Germany's Bundesbank plays down Brexit 'punishment'
One of Germany's most senior banking executives has said the vote to leave the European Union should not be taken as an excuse to "penalise" the City.
Dr Andreas Dombret, executive board member for the German central bank, the Bundesbank, said that the approach to Brexit should be "pragmatic".
Although he said some jobs could be lost, London would remain "the most important financial centre in Europe".
"As there has been this vote, there will be a Brexit," he told the BBC.
"I see it as my job to make sure the transition is as smooth as possible, and we, I can promise, will be as pragmatic as possible."
Dr Dombret said he did not believe that Brexit was risk free.
In a private meeting in Frankfurt earlier this month, he said that London's position as the financial services "gateway" to the EU could be undermined.
Further, trillions of pounds worth of euro currency transactions and insurance products - called clearing - would be likely to move to the continent from the City.
But he made it clear that Germany saw Britain as an ally, particularly when it came to maintaining global regulatory standards.
Dr Dombret said he did not want to see either the EU or the UK engaged in a "regulatory rush to the bottom" to try and gain competitive advantage.
And he admitted that any risks to financial services were "two-way".
"I see risks not only for London; I see risks for Germany and for the rest of Europe, should there be an impact of Brexit on economic circumstances it will not be concentrated on Great Britain it will be also in the rest of Europe," he said.
"I see this as a two-way street. Of course there will be costs to such a development, but it is far too early to say what these costs will be and what kind of unintended costs we will have to face."
Asked how many jobs might relocate in the financial services sector after Britain has left the EU, Mr Dombret answered: "It is very hard to put a number on it.
"They may not all necessarily go to Europe, maybe some of those job losses could go to the United States.
"I am not expecting those job losses from the UK point of view all to go to one city.
"[That] is also not that bad because then the risk is also diversified over several financial centres, I see some benefit in that too from a financial stability point of view."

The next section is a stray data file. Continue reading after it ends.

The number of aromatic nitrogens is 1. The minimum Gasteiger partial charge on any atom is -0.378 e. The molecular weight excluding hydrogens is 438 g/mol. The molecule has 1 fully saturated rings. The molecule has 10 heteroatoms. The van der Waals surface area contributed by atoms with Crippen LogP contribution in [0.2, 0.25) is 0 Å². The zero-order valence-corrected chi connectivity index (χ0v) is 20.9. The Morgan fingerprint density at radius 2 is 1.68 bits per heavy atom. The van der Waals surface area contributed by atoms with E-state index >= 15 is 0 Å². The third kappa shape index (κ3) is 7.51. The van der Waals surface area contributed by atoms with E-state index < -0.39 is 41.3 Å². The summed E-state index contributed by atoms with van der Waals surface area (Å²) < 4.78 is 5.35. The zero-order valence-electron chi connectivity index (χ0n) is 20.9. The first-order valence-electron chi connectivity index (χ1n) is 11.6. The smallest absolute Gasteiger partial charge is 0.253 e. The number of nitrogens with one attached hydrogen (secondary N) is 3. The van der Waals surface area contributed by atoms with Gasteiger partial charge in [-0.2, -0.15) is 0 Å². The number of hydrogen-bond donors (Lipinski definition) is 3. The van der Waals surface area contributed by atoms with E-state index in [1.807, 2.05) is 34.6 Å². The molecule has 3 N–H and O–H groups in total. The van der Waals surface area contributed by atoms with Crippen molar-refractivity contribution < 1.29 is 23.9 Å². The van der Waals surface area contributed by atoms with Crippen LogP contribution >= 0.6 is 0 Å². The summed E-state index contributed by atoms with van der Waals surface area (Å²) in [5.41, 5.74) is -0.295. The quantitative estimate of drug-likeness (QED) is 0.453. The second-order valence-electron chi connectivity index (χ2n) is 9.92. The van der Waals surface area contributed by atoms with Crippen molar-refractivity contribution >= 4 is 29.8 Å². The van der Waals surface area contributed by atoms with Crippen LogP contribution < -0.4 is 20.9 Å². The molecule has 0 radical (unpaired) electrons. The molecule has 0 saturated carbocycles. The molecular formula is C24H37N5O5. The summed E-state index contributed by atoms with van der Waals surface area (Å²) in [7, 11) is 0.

Turning to the chances of a free trade deal for financial services between the UK and the EU, Dr Dombret admitted that there were a number of hurdles.
"I don't have 100% confidence this will work," he said, pointing out that the EU had never signed a free trade deal for financial services with a non-EU country.
"You have to have some scepticism. But, again, I know the government of the United Kingdom is very sincerely trying to negotiate this and we should be open, especially from the German point of view, to the EU 27, to everything in order to help Great Britain.
"By no means does it make sense to penalise the United Kingdom for having taken this view [Brexit]."
The Bundesbank has recently put information on its website for banks looking to move jobs to Frankfurt, the country's financial capital.
"This is only logical, if you as a bank are thinking of relocating part of your business to a city like Frankfurt, that you speak to potential future supervisors," Dr Dombret said.
"That is the most logical thing to do.
"So, I am not promoting Frankfurt as a financial centre, but of course I am willing to answer all questions and willing to entertain all meetings because it is only good for the stability of the financial system that there is as much transparency as possible and that all questions are being answered.
"It is just a service because so many banks are contacting us."